John Lambert, Parliamentary Soldier and Cromwellian Major-general, 1619-1684
By: David Farr (author)Hardback
4 - 6 days availability
John Lambert's life and career have long deserved this revealing study. The man who made Cromwell Lord Protector in 1653 also stopped him becoming king in 1657; and Lambert was the originator of the Instrument of Government, on which Cromwell's Protectorate was based. Committed to his deeply held, radical beliefs, Lambert first rose to prominence as a dashing cavalry commander in the civil wars of 1642 - 51, and he was a prominent upholder of the power of the New Model Army, particularly in his creation of the Major Generals, who ruled England in 1655. Lambert's refusal to countenance Cromwell as king saw his temporary fall from power, but he emerged after the Protector's death as a possible successor. His radical ideas seemed to threaten even 'his own side', and led to his imprisonment in the Tower in 1660, but he escaped and staged a last desperate republican stand against the return of Charles II. Although Lambert was subsequently convicted of treason, Charles did not have him executed - sure recognition that his character, private actions and beliefs were those of a man who was much more than a military revolutionary. DAVID FARR is head of history at Norwich School.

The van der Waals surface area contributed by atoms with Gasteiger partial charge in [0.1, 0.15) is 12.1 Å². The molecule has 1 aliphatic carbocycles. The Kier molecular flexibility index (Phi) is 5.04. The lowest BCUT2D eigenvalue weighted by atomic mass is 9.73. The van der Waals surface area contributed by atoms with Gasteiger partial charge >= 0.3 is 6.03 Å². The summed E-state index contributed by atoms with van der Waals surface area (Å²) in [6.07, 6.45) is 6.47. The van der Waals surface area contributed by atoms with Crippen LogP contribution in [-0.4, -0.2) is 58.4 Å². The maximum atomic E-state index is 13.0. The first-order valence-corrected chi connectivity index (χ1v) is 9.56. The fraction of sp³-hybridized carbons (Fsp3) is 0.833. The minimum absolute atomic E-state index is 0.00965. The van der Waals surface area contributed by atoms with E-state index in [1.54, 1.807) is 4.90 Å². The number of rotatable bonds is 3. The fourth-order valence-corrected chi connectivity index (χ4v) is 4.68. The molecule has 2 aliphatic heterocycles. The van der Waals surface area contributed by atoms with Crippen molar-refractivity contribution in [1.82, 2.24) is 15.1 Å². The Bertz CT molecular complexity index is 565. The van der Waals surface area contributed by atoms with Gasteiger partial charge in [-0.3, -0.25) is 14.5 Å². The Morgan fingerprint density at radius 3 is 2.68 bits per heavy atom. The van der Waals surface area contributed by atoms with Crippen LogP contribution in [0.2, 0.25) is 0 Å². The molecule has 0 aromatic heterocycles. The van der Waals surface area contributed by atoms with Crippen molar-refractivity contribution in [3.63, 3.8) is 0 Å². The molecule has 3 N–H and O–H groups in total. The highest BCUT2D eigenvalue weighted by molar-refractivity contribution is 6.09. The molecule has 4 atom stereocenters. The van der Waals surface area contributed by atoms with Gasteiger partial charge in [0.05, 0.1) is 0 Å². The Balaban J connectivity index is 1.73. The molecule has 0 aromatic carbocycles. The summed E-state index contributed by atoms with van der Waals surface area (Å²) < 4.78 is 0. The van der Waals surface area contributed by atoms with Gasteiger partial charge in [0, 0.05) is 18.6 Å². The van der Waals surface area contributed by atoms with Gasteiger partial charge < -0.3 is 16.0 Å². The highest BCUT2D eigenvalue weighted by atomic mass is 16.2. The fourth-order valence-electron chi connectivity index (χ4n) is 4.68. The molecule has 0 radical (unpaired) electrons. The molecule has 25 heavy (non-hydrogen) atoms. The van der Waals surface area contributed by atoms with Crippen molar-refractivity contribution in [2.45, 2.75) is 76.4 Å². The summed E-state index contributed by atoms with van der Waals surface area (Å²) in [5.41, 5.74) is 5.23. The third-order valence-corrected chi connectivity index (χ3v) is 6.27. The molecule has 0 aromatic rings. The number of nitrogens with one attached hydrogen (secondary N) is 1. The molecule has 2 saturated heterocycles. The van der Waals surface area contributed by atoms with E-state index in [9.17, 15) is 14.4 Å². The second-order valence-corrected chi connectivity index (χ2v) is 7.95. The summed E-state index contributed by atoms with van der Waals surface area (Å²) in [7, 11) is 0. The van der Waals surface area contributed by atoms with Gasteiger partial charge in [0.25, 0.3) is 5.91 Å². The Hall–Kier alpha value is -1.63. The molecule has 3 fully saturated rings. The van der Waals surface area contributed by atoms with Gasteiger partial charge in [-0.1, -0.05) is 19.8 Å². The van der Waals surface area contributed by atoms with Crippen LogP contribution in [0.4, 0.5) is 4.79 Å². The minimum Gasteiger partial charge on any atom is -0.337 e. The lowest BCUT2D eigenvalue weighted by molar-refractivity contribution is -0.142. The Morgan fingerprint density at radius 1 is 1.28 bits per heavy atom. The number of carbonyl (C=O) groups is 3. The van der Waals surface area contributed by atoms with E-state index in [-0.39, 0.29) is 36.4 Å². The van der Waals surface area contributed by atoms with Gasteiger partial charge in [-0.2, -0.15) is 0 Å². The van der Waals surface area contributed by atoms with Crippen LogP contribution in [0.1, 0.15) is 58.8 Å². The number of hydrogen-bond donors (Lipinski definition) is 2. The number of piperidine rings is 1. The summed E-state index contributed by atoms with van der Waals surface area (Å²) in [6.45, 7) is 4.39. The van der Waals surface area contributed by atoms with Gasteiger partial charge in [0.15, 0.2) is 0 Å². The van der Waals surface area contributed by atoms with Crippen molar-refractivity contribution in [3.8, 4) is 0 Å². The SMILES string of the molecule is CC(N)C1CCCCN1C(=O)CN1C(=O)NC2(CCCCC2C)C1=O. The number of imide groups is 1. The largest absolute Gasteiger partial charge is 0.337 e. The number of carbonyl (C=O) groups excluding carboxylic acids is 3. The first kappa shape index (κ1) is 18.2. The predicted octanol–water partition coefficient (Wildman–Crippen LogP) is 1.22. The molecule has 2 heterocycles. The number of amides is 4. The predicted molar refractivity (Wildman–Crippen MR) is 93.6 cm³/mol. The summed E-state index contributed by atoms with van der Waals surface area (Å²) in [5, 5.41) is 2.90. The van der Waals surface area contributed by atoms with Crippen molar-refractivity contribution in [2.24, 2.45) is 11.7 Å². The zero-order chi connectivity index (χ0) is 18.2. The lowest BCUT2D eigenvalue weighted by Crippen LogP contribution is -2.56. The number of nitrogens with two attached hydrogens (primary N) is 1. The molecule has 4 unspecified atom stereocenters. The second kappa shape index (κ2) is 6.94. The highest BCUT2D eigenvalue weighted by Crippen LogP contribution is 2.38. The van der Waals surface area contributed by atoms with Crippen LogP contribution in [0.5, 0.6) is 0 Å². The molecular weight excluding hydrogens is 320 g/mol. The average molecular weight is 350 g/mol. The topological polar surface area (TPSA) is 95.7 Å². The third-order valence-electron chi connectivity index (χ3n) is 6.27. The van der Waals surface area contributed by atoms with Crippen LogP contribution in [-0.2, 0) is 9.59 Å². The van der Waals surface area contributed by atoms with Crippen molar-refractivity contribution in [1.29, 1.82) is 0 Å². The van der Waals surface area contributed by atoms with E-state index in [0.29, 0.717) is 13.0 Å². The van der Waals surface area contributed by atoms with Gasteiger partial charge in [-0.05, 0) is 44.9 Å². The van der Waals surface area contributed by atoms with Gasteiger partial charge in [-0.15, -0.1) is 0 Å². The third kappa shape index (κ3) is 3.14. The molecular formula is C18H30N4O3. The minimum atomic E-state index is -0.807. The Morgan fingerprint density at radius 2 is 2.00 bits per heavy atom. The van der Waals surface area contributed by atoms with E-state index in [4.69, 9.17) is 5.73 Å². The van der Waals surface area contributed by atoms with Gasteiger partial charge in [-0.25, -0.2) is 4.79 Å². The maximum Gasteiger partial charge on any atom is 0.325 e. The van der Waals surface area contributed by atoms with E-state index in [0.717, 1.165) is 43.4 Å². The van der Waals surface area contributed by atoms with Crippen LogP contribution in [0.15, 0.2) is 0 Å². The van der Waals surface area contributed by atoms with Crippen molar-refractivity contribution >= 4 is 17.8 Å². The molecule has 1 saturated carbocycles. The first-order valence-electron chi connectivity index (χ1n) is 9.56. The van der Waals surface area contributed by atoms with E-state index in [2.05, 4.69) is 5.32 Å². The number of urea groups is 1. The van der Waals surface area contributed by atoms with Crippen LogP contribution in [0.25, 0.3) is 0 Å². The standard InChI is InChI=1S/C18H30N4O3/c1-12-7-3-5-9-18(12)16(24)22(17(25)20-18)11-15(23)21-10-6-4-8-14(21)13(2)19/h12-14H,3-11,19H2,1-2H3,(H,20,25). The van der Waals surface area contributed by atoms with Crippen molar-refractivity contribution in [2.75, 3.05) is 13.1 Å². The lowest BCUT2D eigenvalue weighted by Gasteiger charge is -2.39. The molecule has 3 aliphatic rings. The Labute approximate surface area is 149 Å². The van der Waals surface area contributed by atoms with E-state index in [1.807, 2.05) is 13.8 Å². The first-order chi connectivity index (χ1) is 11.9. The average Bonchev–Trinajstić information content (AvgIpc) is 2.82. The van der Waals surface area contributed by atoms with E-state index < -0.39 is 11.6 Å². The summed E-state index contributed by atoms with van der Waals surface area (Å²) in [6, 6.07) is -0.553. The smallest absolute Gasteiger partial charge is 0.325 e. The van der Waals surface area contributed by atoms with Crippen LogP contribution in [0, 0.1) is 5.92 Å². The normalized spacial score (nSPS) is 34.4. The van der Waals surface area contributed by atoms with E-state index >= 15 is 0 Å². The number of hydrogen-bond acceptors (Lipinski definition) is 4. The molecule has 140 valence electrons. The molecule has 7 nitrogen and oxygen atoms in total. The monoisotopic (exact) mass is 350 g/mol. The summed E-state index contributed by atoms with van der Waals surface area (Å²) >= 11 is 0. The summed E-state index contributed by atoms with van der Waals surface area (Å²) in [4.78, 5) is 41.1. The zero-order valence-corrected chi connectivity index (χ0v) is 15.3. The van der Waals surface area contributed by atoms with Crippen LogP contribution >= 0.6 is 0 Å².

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- ID: 9781843830047
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